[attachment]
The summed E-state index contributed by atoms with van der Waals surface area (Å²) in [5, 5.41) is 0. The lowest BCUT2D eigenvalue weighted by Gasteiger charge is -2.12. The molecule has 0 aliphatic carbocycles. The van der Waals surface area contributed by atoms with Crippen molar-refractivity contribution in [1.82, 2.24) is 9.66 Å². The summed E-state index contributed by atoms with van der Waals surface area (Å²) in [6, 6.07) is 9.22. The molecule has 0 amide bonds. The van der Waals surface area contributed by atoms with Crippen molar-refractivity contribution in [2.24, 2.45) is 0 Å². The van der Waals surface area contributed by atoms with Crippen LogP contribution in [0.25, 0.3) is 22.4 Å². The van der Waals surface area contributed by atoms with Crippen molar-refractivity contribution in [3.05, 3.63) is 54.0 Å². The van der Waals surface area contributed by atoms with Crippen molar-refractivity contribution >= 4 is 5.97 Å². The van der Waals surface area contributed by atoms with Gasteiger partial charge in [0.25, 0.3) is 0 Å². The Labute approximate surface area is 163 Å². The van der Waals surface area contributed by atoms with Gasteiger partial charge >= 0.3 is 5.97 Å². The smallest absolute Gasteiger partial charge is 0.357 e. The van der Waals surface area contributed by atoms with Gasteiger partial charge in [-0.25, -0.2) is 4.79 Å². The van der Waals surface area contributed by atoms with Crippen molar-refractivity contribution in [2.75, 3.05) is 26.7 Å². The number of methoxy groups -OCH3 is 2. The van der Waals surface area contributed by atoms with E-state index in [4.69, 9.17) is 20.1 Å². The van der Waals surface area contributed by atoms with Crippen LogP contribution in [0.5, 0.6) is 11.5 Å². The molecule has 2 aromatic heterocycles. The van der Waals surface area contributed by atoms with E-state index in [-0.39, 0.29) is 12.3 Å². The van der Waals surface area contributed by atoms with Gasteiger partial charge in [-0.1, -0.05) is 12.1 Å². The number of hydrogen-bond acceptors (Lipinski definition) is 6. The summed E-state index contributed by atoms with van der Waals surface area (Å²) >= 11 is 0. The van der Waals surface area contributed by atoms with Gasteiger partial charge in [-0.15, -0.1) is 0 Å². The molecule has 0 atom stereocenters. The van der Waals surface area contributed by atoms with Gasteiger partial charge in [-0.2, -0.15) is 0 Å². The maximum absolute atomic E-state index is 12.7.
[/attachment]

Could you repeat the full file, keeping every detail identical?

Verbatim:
The summed E-state index contributed by atoms with van der Waals surface area (Å²) in [5, 5.41) is 0. The lowest BCUT2D eigenvalue weighted by Gasteiger charge is -2.12. The molecule has 0 aliphatic carbocycles. The van der Waals surface area contributed by atoms with Crippen molar-refractivity contribution in [1.82, 2.24) is 9.66 Å². The summed E-state index contributed by atoms with van der Waals surface area (Å²) in [6, 6.07) is 9.22. The molecule has 0 amide bonds. The van der Waals surface area contributed by atoms with Crippen molar-refractivity contribution in [2.24, 2.45) is 0 Å². The van der Waals surface area contributed by atoms with Crippen LogP contribution in [0.25, 0.3) is 22.4 Å². The van der Waals surface area contributed by atoms with Crippen molar-refractivity contribution in [3.05, 3.63) is 54.0 Å². The van der Waals surface area contributed by atoms with Crippen molar-refractivity contribution >= 4 is 5.97 Å². The van der Waals surface area contributed by atoms with Gasteiger partial charge in [0.25, 0.3) is 0 Å². The Labute approximate surface area is 163 Å². The van der Waals surface area contributed by atoms with Gasteiger partial charge >= 0.3 is 5.97 Å². The smallest absolute Gasteiger partial charge is 0.357 e. The van der Waals surface area contributed by atoms with Gasteiger partial charge in [-0.25, -0.2) is 4.79 Å². The van der Waals surface area contributed by atoms with Crippen molar-refractivity contribution in [2.75, 3.05) is 26.7 Å². The number of methoxy groups -OCH3 is 2. The van der Waals surface area contributed by atoms with E-state index in [4.69, 9.17) is 20.1 Å². The van der Waals surface area contributed by atoms with Crippen LogP contribution in [0.5, 0.6) is 11.5 Å². The molecule has 2 aromatic heterocycles. The van der Waals surface area contributed by atoms with E-state index in [-0.39, 0.29) is 12.3 Å². The van der Waals surface area contributed by atoms with Gasteiger partial charge in [-0.1, -0.05) is 12.1 Å². The number of hydrogen-bond acceptors (Lipinski definition) is 6. The summed E-state index contributed by atoms with van der Waals surface area (Å²) >= 11 is 0. The van der Waals surface area contributed by atoms with Gasteiger partial charge in [-0.15, -0.1) is 0 Å². The molecule has 0 atom stereocenters. The van der Waals surface area contributed by atoms with Gasteiger partial charge in [-0.2, -0.15) is 0 Å². The maximum absolute atomic E-state index is 12.7.